The further to the left or the right you move, the more your lens on life distorts.

Wednesday, January 10, 2018


Add more SALT? Legislators and governors in blue states always answer 'yes' to that question, raising state and local taxes (SALT) repeatedly over the years. The overall tax bill for residents in blue states has caused many people to become tax refugees—fleeing their home state for lower tax red states. The reasons for more SALT are many, but the top of the list is a blue disposition to tax and spend, coupled with repeated concessions to public sector unions (think: unfunded pension obligations) in those states.

And now, the new federal tax reform legislation sets an upper limit of $10,000 on SALT deductibility. Obviously, this isn't a problem for people who take the standard deduction along with a significant percentage of middle class people in those blue states (who don't pay over $10,000 in SALT). But the governors of blue states are in a tizzy. William McGurn reports:
In his official address kicking off the new year—and no doubt his bid for the White House—Mr. Cuomo accuses Republicans in Washington of having declared an “economic civil war” aimed at “robbing the blue states to pay for the red states.” The reference is to the limit on deductibility for state and local taxes in the GOP tax reform passed just before Christmas. The effective tax hike on New York residents, the governor complains, “could cause people to leave the state.”

Hyperbole aside, Mr. Cuomo and other blue-state governors are right about the pain. The SALT deduction operated as an effective federal subsidy for blue-state taxpayers because it returned to them some of the high taxes they paid to their state governments. With the deduction now capped at $10,000, citizens in states such as New York, New Jersey, California and Connecticut will be feeling more keenly the pinch of their states’ tax and spending policies.
The primary argument that Cuomo and other governors use is that citizens in blue states pay a disproportionate shart of federal taxes, and the SALT deduction used to allow them to recoup some those payments. There are two problems with that argument:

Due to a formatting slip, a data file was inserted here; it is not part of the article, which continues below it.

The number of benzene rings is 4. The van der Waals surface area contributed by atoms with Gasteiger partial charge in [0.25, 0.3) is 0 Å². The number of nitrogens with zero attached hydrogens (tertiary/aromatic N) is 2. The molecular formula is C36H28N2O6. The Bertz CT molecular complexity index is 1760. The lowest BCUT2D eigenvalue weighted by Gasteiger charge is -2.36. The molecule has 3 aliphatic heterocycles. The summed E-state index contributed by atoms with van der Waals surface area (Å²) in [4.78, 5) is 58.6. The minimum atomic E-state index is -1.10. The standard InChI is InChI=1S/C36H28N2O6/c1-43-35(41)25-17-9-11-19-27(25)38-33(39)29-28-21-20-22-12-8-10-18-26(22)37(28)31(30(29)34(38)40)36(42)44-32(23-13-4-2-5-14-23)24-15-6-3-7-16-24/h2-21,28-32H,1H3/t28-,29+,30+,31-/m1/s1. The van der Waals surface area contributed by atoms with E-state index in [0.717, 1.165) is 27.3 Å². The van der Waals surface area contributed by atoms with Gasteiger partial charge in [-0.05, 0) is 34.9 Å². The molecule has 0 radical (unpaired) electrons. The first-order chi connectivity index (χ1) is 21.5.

1. Why is it that progressive politicians don't feel the same way about the fact that 20 percent of taxpayers pay a disproportionate share (about 80+ percent) of all federal income taxes? If the argument can be made for blue states collectively paying a disproportionate share of federal taxes, why not the same argument for individuals? I haven't heard Governor Cuomo argue that we're "robbing high income taxpayers to pay for low income taxpayers."
  2. Why is it the progressive politicians use the "fair share" meme repeatedly when discussing the "rich" and taxes, but suddenly jettison that position when the "rich" in their states are asked to pay their SALT with only a $10K deductible amount. After all, in the main, if you're paying more than $10K in SALT, you're not on food stamps.
It's interesting that the Andrew Cuomos of Democratic party tell us repeated that high taxes have no economic affect. But deep down, they know that's simply untrue. McGurn comments:
Ironically, in the course of denouncing the attack from Republicans in Congress and the White House, Mr. Cuomo ceded their core argument: Tax rates affect behavior. For in his declaration of war, Mr. Cuomo admitted his worry that hiking the marginal tax rate on New Yorkers gives them an incentive to relocate. Until now it was supposed to be a Republican canard that highly taxed blue staters defect to lower-taxed red states.
I completely understand that beleaguered taxpayers in blue states are angry. I would be too. But the proper approach should be to demand that their legislators get spending under control, thereby reducing the taxes they must pay. Of course, that won't happen, and it's really not the taxpayers' fault. The other option that many are taking is to leave.

Then again, those of us in red states with balanced budgets and low taxes shouldn't be asked to subsidize "the rich" who choose to live in high tax states. Their legislators and governors are the ones who have initiated an "economic civil war" against their own citizens.